Build the drawer: When you open this case, the drawer at the bottom is a nice surprise. Instead of sliding as a normal drawer would, this tall drawer tilts forward and down so that you can reach in for tea or whatever you decide to store inside. The sides and back are rounded so that the drawer slides open easily with the pull—nothing more than a 3⁄4-in.-dia. hole in the front—but the stop keeps the drawer from falling out on the floor. By twisting the stop you can easily remove the whole drawer for easy cleaning or restocking. The four sides of the drawer are cut to size and dadoed with a 1⁄4-in. blade to accept the plywood bottom. Make sure you cut the front 1⁄4 in. wider so that there will be enough material to form the pivoting bead along the bottom. The side edges of the front and back are rabbeted to accept the sides. The two sides and the back are all shaped on the bandsaw, and a small notch is removed from the top center of the back to allow for the drawer stop. To provide the tilting action, the bottom of the front of the drawer has a 1⁄4-in. bead that protrudes down into the groove cut into the bottom of the case. Rout this bead on the inside of the drawer front, then use a dado blade to remove the front edge. This bead should fit nicely into the groove on the bottom of the case and allow the drawer to fall forward. The drawer is glued up with the bottom floating in the dadoes, and a few brads in the sides and back hold everything in place.

    Mill the lumberclick to enlarge

    Cut the rails and stiles: The bulk of the work on this small piece involves the cabinet’s natural focal point: the door. First, cut the rails and stiles to 1-1⁄4 in. wide and trim them to length.

    Mill the lumberclick to enlarge

    Cut the bridle joints and stub tenon: Bridle joints not only offer plenty of strength, but they also make easy work of measuring. Because the tenons run the full width of the door, simply mark the length of each piece off the case itself. The center rail is the one exception, and it is cut with small tenons that fit into 1⁄4-in. by 1⁄4-in. grooves on the stiles. Use a 1⁄4-in. dado setup to cut the grooves on the inside faces of the rails and stiles. For the median and upper rails, you also remove the inside portion of the groove, or the rear wall, so that the glass can slide into place after the door has been assembled (see photo above). Using the same dado setup and a simple jig that fits over the tablesaw to hold the stiles upright, raise the blade to 1 in. and cut a tenon slot on the ends of the rails. Adjust the fence so that in two passes you’re able to leave the 1⁄4-in.-thick tenon.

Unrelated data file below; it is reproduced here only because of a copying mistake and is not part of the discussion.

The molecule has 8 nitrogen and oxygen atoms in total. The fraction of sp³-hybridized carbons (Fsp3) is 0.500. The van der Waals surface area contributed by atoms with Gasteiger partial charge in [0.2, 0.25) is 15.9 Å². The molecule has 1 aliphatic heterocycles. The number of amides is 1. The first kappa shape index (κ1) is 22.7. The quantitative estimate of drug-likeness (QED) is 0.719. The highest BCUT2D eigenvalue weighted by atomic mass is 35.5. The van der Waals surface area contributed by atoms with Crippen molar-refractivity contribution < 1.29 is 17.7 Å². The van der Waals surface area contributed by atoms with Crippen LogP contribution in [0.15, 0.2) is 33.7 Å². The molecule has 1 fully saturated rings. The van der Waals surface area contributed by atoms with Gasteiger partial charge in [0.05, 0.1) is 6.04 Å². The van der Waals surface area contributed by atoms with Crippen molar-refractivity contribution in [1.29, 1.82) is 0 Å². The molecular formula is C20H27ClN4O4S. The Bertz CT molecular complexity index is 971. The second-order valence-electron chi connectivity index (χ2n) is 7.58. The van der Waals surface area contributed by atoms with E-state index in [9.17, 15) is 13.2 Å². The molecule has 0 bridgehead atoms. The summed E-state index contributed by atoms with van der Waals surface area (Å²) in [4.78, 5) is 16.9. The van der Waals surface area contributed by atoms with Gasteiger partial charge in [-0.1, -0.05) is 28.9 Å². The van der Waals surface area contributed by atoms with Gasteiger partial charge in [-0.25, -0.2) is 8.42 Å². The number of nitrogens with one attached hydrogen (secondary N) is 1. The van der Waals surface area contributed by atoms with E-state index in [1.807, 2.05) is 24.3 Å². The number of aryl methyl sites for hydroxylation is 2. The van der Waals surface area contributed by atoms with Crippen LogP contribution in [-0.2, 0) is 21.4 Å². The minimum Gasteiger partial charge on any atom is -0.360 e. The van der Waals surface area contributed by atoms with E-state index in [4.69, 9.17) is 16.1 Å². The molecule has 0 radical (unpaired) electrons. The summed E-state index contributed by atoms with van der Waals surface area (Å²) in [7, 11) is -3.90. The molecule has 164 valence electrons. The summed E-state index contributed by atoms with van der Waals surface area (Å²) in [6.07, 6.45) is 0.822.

Mill the lumberclick to enlarge

    Trim the inside edge to accept the stile: At the bandsaw, trim down the width on the inside of the tenon by 1⁄4 in. You’ll notice that this leaves the tenon length 1⁄4 in. shy of mating correctly. A simple miter jig clamped onto the rails and stiles helps guide the chisel for the 45° cuts. By cutting the tenons and mortises 1 in. deep instead of 1-1⁄4 in. deep (the full width of the rails and stiles), you leave material to cut the 45° haunches at the joints. These haunched tenons not only look more refined, but they also allow you to rip the rail and stile grooves full length on the tablesaw.

    Miter the bridle joint: A simple miter jig clamped onto the rails and stiles helps guide the chisel for the 45° cuts. This simple detail lends a framed and finished look to the door.

    Assemble and glue up the door: Once you’ve milled and trimmed a center panel for the bottom of the door, the door can be glued up. However, be sure to dry-fit your joints first. It's best to work out any problems before you begin glue-up. A dry run ensures that everything fits and that the bridle joints pull tight.

    Install the muntins: The final touch to this door is to install the muntins. Cut them 5⁄8 in. wide and center them on the square upper portion of the door. Then use a small gentleman’s saw to cut the 45° miters that accommodate the muntins. Once the two pieces press-fit into place, lay one across the other and mark the centers. Cut a 1⁄8-in. groove where the two cross each other. When installed, a few drops of glue at the groove and on the mitered ends, along with a little tension from the door itself, hold everything in place.

    Install and add finishing touches to the door: Once the glass slides in, small pieces of molding are used to secure it. All that’s left to do is to hang the door and apply the finish and hardware. I used an oil varnish from Waterlox to give this piece a natural look and to provide protection. The hinges I used are antiqued, solid brass H-hinges from Horton Brass, and the knob is a Shaker-style bronze knob from Colonial Bronze. After you’re done, open the cabinet, reach in the drawer, and fix yourself a cup of tea.